WASHINGTON — WHATEVER COMES out of the budget summit farce, it's a safe bet working-class Americans once again will bear the brunt.
While Democrats in Congress make a loud show of opposing President Bush's capital-gains plum for the rich, the truth is we've been patsies right along when it comes to restoring fairness to the tax system. Bush made clear he would JimFainveto any increase in rates for his wealthy friends (now we know what those lips really meant), and the Dems folded without a skirmish.
They floated the timid idea of trading off a hike from 28 to 33 percent on the top income bracket for Bush's prized capital-gains cut, but he was having none of that. As a result, we're likely to emerge with a grab bag of excise and energy taxes falling most heavily on people with family incomes under $50,000.
If you wonder why working folk are fed up with politics, look no farther. Under Ronald Reagan, they were forced to shoulder sharply higher taxes (largely in the guise of bolstering Social Security) to finance a cut from 70 to 28 percent in income tax for the deserving rich.
Study after study has shown that the burden shifted dramatically during those eight years from people with incomes over $100,000 to those making less than $50,000.
Cap gains is Bush's pet, the only part of his domestic agenda for which he's gone to the mat. It's the crux of the misnamed summit. With the Dems bluffed out of restoring progressivity through income taxes, everything else is negotiable.
Some Republicans in Congress are willing to drop capital gains, sign a deal and go home. But the White House is adamant. Bush may finally cave; GOP senators and representatives may yield in spite of him or he may carry the day. In any case, it's the only issue left. The outcry from GOP whip Newt Gingrich about other arguments is a smoke screen, designed to mask Republican stubbornness in behalf of the richest 1 percent of the population is the sticking point.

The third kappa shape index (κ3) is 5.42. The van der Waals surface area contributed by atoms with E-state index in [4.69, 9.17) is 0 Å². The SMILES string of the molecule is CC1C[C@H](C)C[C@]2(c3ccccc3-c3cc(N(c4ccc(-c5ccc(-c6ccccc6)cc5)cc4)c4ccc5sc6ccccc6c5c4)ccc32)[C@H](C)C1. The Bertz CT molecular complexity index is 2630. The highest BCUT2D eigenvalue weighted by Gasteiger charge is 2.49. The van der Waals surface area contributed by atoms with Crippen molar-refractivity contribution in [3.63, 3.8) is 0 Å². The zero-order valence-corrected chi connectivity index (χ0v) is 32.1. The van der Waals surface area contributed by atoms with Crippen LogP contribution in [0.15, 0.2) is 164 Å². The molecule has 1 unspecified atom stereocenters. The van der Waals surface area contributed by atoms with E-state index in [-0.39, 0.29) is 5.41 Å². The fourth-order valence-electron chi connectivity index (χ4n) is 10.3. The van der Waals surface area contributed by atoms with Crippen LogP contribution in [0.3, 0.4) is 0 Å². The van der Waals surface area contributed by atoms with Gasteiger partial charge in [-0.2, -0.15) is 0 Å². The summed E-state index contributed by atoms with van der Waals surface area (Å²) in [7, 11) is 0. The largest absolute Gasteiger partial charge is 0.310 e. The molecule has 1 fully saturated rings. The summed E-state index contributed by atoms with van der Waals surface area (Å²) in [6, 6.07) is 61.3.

The Democrats know a president holds the cards when it comes to levying blame. He gets the TV time and ink. He speaks with one voice while they're a raucous mob. But that's not the only reason they kowtow to the wealthy few at the expense of their natural constituency.
Some of their over-conscientious leadership, like Senate Majority Leader George Mitchell and House Speaker Tom Foley, are inclined toward almost any compromise to avoid a veto, make progress against the deficit and keep the economy above water.
Most are so hip-deep in today's money politics that they vote like Republicans. They give allegiance to the PACs and fat cats who finance them, effectively denying middle-class Americans representation in Washington.
That's why a revolt against the political status quo is gathering. It's why mavericks like John Silber and William Weld trounce old-line pols in states like Massachusetts. It's why a new study for the Times-Mirror newspapers shows white workers in the $30,000 to $50,000 bracket almost as despairing as blacks.
The middle class is getting tired as hell and inclined not to take it anymore. If Democrats don't wise up to that soon, we'll need to start a new party to represent the nation's working core.